“In those early days these pioneers found themselves in a new country, possessing no collections of fruit, with no telegraphic or cable facilities, with no railroads or fast ocean steamers, and separated from the Old World by a distance which then required almost as many weeks to traverse as days now suffice. Necessarily, therefore, many weeks and months were spent in the effort to procure new stocks, both in Germany and France, which, when gathered, were transported to the sea-ports by stage coach, and thence conveyed by sailing vessels to the New World. When the young firm started to budding trees they were sneered at, and called fools and lunatics for their pains. Such were some of the difficulties encountered by these men in the efforts to introduce new stocks into this country. But they persevered, and Mr. Barry was identified with the growth of horticulture to the present time, having succeeded in giving to the American people the most desirable plants that can be successfully grown upon its soil. Every new apple and pear was imported from abroad and tested, in order to determine its quality and adaptability to the climate before it was placed upon the market. It is safe to say that no other nursery firm in the country pursued such a course; nor, indeed, is it now so necessary, since the United States government and individual states, as well as some colleges, have established experiment stations for the purpose of containing just such work as the firm of Ellwanger & Barry inaugurated forty years ago.

“Mr. Barry occupied numerous positions of prominence and trust in the state and in the ‘flour city,’ and was identified with many enterprises which have helped to make Rochester the prosperous city it now is. For more than thirty years he was the president, and a most liberal patron of the Western New York Horticultural Society, and in his last communication to that body, at its annual meeting in January last, he thus expressed himself: ‘And now a word as to the presidency. You have given me this post of honor for a very long period of years; I am no longer able to perform its duties, and lay it down with profound gratitude, and with an affectionate regard for the society and every individual member.’ But the assembled horticulturists with one voice declared that so long as Patrick Barry was able to write ‘yours truly,’ so long he should be continued as their president.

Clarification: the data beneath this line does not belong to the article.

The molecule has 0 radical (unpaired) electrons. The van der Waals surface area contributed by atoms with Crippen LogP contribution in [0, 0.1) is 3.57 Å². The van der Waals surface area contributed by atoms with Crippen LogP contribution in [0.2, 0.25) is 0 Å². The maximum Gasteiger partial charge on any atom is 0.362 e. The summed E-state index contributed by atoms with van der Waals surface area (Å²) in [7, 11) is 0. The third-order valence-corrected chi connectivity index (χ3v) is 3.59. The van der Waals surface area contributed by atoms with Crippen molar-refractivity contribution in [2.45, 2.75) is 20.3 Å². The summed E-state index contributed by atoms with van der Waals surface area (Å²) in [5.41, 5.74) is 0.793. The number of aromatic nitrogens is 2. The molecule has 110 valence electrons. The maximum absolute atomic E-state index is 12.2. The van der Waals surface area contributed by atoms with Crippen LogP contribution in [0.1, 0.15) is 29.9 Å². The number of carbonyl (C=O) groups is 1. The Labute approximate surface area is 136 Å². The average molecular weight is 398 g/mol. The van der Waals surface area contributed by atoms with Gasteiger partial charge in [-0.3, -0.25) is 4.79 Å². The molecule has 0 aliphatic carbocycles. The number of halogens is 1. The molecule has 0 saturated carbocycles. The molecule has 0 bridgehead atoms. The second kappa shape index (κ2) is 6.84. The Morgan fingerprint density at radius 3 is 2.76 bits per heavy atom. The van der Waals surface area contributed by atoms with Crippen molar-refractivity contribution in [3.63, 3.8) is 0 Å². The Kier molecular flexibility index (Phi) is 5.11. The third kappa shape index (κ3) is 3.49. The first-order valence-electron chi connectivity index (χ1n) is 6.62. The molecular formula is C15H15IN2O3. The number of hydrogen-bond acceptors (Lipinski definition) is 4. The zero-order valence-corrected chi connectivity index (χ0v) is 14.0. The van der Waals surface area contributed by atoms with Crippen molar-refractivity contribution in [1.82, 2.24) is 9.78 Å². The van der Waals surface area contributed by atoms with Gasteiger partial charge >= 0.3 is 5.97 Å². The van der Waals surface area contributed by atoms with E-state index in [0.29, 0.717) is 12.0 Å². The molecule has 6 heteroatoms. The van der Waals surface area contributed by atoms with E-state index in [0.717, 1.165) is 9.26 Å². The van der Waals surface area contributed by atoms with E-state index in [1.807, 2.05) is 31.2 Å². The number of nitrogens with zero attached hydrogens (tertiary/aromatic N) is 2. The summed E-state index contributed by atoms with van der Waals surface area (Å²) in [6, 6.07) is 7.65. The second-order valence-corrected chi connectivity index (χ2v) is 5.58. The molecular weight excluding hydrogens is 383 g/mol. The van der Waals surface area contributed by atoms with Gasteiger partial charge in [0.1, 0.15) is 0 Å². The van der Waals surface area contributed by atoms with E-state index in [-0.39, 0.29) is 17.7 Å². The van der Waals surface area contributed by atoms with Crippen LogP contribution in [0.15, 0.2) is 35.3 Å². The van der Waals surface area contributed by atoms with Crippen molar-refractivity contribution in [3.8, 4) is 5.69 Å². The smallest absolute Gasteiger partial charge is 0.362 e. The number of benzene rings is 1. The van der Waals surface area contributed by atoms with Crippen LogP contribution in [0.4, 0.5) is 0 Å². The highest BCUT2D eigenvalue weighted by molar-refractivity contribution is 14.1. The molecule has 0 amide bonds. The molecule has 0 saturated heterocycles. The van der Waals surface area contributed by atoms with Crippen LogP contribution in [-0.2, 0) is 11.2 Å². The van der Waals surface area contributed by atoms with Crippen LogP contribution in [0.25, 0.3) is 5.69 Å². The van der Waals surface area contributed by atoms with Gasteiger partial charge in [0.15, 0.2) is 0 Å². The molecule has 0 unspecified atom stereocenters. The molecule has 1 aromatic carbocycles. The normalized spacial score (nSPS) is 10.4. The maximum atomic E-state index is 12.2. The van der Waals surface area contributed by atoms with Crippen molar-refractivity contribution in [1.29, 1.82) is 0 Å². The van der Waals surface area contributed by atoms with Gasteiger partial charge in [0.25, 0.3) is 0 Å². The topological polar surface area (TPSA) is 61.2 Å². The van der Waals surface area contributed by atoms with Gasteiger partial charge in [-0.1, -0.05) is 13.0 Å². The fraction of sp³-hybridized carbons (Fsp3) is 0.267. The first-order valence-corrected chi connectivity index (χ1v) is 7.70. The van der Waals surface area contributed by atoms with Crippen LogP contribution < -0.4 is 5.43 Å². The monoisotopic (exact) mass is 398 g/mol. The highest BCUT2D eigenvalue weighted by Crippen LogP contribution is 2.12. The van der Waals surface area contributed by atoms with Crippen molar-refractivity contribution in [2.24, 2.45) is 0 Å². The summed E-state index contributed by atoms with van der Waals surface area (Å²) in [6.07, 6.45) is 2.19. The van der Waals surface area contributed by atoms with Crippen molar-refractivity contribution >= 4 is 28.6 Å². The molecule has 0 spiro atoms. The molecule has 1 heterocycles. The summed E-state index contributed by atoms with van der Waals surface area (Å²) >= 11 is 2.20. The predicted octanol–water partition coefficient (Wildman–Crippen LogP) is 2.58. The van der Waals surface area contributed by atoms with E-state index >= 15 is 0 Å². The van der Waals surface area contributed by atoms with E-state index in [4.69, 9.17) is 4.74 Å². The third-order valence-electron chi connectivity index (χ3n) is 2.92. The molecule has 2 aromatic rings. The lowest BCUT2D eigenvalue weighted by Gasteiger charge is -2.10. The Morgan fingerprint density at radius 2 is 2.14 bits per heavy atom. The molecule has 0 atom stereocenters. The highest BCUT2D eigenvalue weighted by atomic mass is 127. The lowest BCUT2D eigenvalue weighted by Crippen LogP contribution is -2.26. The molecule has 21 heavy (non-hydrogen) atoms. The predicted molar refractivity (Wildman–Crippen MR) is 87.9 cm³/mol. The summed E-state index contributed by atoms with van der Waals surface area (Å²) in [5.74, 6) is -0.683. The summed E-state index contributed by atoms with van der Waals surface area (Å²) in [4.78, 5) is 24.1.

“In an editorial, a Rochester paper thus referred to Mr. Barry: ‘He was a man of exceptionally strong character. The slightest contact with him elicited some manifestation of personal power. He was straightforward in his methods, honorable in his purposes, and of an integrity that would not tolerate even the suspicion of indiscretion. In private and public affairs he was a stern, aggressive personality whose influence went always for what was honest, genuine, and true; and in his loss the community loses not simply an individual life but a moral force.’ And the bishop of the church with which Mr. Barry worshipped, as he stood by his casket, thus beautifully made reference to the dead horticulturist: ‘This man and the others associated with him raised the occupation to which they devoted their life work to the dignity of a liberal profession, not manual or clerical, but a profession that needed long years of study and careful application. By intellectual labor and by extensive reading, he contributed to make their profession worthy to be called one of the liberal professions—raising those who were engaged in it above their fellow men;’ and again, ‘he ruled in his household wisely, conscientiously, lovingly, as a man should rule in it.’

“Such was Patrick Barry, a man to whom every lover of horticulture owes a debt of gratitude that can best be acknowledged by constant efforts to perpetuate his example.

“He leaves a widow, one daughter and three sons.

“The portrait on page 289 [top of this webpage] is commended by W. C. Barry as a good likeness of his late father.” -from Annals of Horticulture in North America for 1890 (1891) by L. H. Bailey, pp. 287-90